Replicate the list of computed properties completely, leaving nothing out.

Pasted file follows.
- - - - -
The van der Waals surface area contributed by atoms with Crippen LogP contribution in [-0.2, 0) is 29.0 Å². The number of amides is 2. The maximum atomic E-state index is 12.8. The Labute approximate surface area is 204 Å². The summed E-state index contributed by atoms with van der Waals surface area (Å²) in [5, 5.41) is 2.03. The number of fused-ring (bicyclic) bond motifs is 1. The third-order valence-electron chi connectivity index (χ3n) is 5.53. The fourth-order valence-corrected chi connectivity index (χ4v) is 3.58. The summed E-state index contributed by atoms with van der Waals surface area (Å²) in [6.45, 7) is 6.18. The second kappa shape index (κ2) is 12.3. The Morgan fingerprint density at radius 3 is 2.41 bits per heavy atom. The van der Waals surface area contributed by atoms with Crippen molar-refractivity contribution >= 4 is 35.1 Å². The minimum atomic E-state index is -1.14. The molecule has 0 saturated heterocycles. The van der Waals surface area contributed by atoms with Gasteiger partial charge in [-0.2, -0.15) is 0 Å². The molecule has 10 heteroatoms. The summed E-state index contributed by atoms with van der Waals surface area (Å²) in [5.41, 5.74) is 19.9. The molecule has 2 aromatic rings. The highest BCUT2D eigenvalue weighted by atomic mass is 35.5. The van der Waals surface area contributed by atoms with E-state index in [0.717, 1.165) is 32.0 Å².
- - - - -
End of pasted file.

The van der Waals surface area contributed by atoms with Crippen LogP contribution in [-0.2, 0) is 29.0 Å². The number of amides is 2. The maximum atomic E-state index is 12.8. The Labute approximate surface area is 204 Å². The summed E-state index contributed by atoms with van der Waals surface area (Å²) in [5, 5.41) is 2.03. The number of fused-ring (bicyclic) bond motifs is 1. The third-order valence-electron chi connectivity index (χ3n) is 5.53. The fourth-order valence-corrected chi connectivity index (χ4v) is 3.58. The summed E-state index contributed by atoms with van der Waals surface area (Å²) in [6.45, 7) is 6.18. The second kappa shape index (κ2) is 12.3. The Morgan fingerprint density at radius 3 is 2.41 bits per heavy atom. The van der Waals surface area contributed by atoms with Crippen molar-refractivity contribution >= 4 is 35.1 Å². The minimum atomic E-state index is -1.14. The molecule has 0 saturated heterocycles. The van der Waals surface area contributed by atoms with Gasteiger partial charge in [-0.2, -0.15) is 0 Å². The molecule has 10 heteroatoms. The summed E-state index contributed by atoms with van der Waals surface area (Å²) in [5.41, 5.74) is 19.9. The molecule has 2 aromatic rings. The highest BCUT2D eigenvalue weighted by atomic mass is 35.5. The van der Waals surface area contributed by atoms with E-state index in [0.717, 1.165) is 32.0 Å².